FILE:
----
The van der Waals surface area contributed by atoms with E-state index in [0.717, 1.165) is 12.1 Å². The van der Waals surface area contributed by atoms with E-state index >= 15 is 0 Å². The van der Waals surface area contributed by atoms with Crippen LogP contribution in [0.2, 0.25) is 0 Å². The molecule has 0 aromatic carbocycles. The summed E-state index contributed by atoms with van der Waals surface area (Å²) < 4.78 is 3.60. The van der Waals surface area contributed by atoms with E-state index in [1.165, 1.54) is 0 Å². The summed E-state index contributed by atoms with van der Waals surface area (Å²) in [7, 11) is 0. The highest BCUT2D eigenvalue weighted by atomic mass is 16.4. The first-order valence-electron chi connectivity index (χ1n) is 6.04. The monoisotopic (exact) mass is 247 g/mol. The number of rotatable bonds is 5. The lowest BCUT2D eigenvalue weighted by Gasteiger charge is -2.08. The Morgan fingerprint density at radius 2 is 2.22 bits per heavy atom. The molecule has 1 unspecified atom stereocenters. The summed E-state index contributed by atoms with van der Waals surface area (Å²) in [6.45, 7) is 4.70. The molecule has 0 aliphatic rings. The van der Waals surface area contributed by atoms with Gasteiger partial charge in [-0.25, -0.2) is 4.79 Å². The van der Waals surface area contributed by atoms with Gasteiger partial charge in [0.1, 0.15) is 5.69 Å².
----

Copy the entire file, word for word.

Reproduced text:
The van der Waals surface area contributed by atoms with E-state index in [0.717, 1.165) is 12.1 Å². The van der Waals surface area contributed by atoms with E-state index >= 15 is 0 Å². The van der Waals surface area contributed by atoms with Crippen LogP contribution in [0.2, 0.25) is 0 Å². The molecule has 0 aromatic carbocycles. The summed E-state index contributed by atoms with van der Waals surface area (Å²) < 4.78 is 3.60. The van der Waals surface area contributed by atoms with E-state index in [1.165, 1.54) is 0 Å². The summed E-state index contributed by atoms with van der Waals surface area (Å²) in [7, 11) is 0. The highest BCUT2D eigenvalue weighted by atomic mass is 16.4. The first-order valence-electron chi connectivity index (χ1n) is 6.04. The monoisotopic (exact) mass is 247 g/mol. The number of rotatable bonds is 5. The lowest BCUT2D eigenvalue weighted by Gasteiger charge is -2.08. The Morgan fingerprint density at radius 2 is 2.22 bits per heavy atom. The molecule has 1 unspecified atom stereocenters. The summed E-state index contributed by atoms with van der Waals surface area (Å²) in [6.45, 7) is 4.70. The molecule has 0 aliphatic rings. The van der Waals surface area contributed by atoms with Gasteiger partial charge in [-0.25, -0.2) is 4.79 Å². The van der Waals surface area contributed by atoms with Gasteiger partial charge in [0.1, 0.15) is 5.69 Å².